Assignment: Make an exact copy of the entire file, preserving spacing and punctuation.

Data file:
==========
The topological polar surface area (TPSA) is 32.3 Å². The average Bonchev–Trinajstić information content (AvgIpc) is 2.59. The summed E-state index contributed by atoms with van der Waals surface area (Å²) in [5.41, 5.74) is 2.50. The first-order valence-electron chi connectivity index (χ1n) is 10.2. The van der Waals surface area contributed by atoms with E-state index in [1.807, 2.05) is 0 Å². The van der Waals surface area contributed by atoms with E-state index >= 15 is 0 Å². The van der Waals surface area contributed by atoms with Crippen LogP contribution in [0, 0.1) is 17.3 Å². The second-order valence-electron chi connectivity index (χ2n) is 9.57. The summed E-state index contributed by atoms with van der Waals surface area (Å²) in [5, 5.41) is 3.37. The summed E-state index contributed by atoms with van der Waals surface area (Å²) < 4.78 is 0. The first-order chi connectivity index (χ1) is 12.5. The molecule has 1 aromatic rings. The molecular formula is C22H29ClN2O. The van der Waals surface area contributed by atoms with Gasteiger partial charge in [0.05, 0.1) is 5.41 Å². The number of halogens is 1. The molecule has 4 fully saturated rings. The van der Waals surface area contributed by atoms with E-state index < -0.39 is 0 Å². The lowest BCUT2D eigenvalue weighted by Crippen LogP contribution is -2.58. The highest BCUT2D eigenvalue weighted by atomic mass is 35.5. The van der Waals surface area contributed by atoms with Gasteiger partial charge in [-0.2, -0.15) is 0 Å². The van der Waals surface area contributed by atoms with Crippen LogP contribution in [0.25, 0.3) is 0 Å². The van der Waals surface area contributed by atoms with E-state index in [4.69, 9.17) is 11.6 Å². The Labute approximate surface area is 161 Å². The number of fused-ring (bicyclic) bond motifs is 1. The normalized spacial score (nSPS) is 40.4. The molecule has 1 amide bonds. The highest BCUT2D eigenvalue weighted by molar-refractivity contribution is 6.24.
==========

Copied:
The topological polar surface area (TPSA) is 32.3 Å². The average Bonchev–Trinajstić information content (AvgIpc) is 2.59. The summed E-state index contributed by atoms with van der Waals surface area (Å²) in [5.41, 5.74) is 2.50. The first-order valence-electron chi connectivity index (χ1n) is 10.2. The van der Waals surface area contributed by atoms with E-state index in [1.807, 2.05) is 0 Å². The van der Waals surface area contributed by atoms with E-state index >= 15 is 0 Å². The van der Waals surface area contributed by atoms with Crippen LogP contribution in [0, 0.1) is 17.3 Å². The second-order valence-electron chi connectivity index (χ2n) is 9.57. The summed E-state index contributed by atoms with van der Waals surface area (Å²) in [5, 5.41) is 3.37. The summed E-state index contributed by atoms with van der Waals surface area (Å²) < 4.78 is 0. The first-order chi connectivity index (χ1) is 12.5. The molecule has 1 aromatic rings. The molecular formula is C22H29ClN2O. The van der Waals surface area contributed by atoms with Gasteiger partial charge in [0.05, 0.1) is 5.41 Å². The number of halogens is 1. The molecule has 4 fully saturated rings. The van der Waals surface area contributed by atoms with E-state index < -0.39 is 0 Å². The lowest BCUT2D eigenvalue weighted by Crippen LogP contribution is -2.58. The highest BCUT2D eigenvalue weighted by atomic mass is 35.5. The van der Waals surface area contributed by atoms with Gasteiger partial charge in [-0.2, -0.15) is 0 Å². The van der Waals surface area contributed by atoms with Crippen LogP contribution in [0.25, 0.3) is 0 Å². The van der Waals surface area contributed by atoms with E-state index in [4.69, 9.17) is 11.6 Å². The Labute approximate surface area is 161 Å². The number of fused-ring (bicyclic) bond motifs is 1. The normalized spacial score (nSPS) is 40.4. The molecule has 1 amide bonds. The highest BCUT2D eigenvalue weighted by molar-refractivity contribution is 6.24.